M.P., F.A., M.R.B. and P.D.L. conceived the research project. F.A., M.P., G.L.S., N.L.G., B.C., M.E.H., D.D.G., N.T.V., S.N., R.A., E.W.L., P.D.L., H.M.M. and M.R.B. contributed to the beamline experiments. F.A. collected the volcanic rocks for the starting material. D.D.G., H.M.M. and R.A.B. prepared the starting material. F.A., M.P., G.L.S. and N.T.V. performed image reconstruction. F.A. and M.P. performed image processing. F.A. performed the image segmentation and analysis. G.L.S. performed numerical simulations using the conduit model. R.A.B. and F.A. performed the ex situ decompression experiments. F.A. and M.E.H. performed chemical analysis. E.C.B., F.A. and G.L.S. collected samples of the Etna 122 bc Plinian eruption. E.C.B. and F.A. acquired and analysed the BSE images of Etna 122 bc Plinian eruption samples. F.A., G.L.S., M.R.B., M.P. and E.C.B. wrote the manuscript, with contributions from all the authors.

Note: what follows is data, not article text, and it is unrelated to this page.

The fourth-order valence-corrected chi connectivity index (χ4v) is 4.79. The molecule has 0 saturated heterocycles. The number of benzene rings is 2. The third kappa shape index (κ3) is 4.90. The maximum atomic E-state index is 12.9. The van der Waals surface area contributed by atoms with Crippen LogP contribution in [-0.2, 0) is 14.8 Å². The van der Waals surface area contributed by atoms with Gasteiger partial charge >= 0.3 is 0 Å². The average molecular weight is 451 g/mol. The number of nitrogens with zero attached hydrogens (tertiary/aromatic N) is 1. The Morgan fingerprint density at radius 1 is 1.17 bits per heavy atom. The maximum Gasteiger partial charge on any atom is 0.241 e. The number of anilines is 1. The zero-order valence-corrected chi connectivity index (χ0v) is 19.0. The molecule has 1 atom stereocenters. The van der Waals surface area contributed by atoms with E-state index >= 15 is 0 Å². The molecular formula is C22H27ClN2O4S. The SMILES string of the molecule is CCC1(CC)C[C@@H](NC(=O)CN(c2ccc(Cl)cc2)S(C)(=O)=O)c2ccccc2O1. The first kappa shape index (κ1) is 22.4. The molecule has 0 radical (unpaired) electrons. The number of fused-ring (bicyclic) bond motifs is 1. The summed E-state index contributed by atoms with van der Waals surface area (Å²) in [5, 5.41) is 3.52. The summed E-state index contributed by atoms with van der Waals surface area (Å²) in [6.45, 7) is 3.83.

Correspondence to Fabio Arzilli.

Ethics declarations

Competing interests

The authors declare no competing interests.

Additional information

Peer review information Primary Handling Editor(s): Melissa Plail; Rebecca Neely.

Publisher’s note Springer Nature remains neutral with regard to jurisdictional claims in published maps and institutional affiliations.

Supplementary information

Supplementary Information

Supplementary Figs. 1–6 and Tables 1–4.

Rights and permissions

Reprints and Permissions

About this article

Verify currency and authenticity via CrossMark

Cite this article

Arzilli, F., Spina, G., Burton, M.R. et al. Magma fragmentation in highly explosive basaltic eruptions induced by rapid crystallization. Nat. Geosci. (2019) doi:10.1038/s41561-019-0468-6

Download citation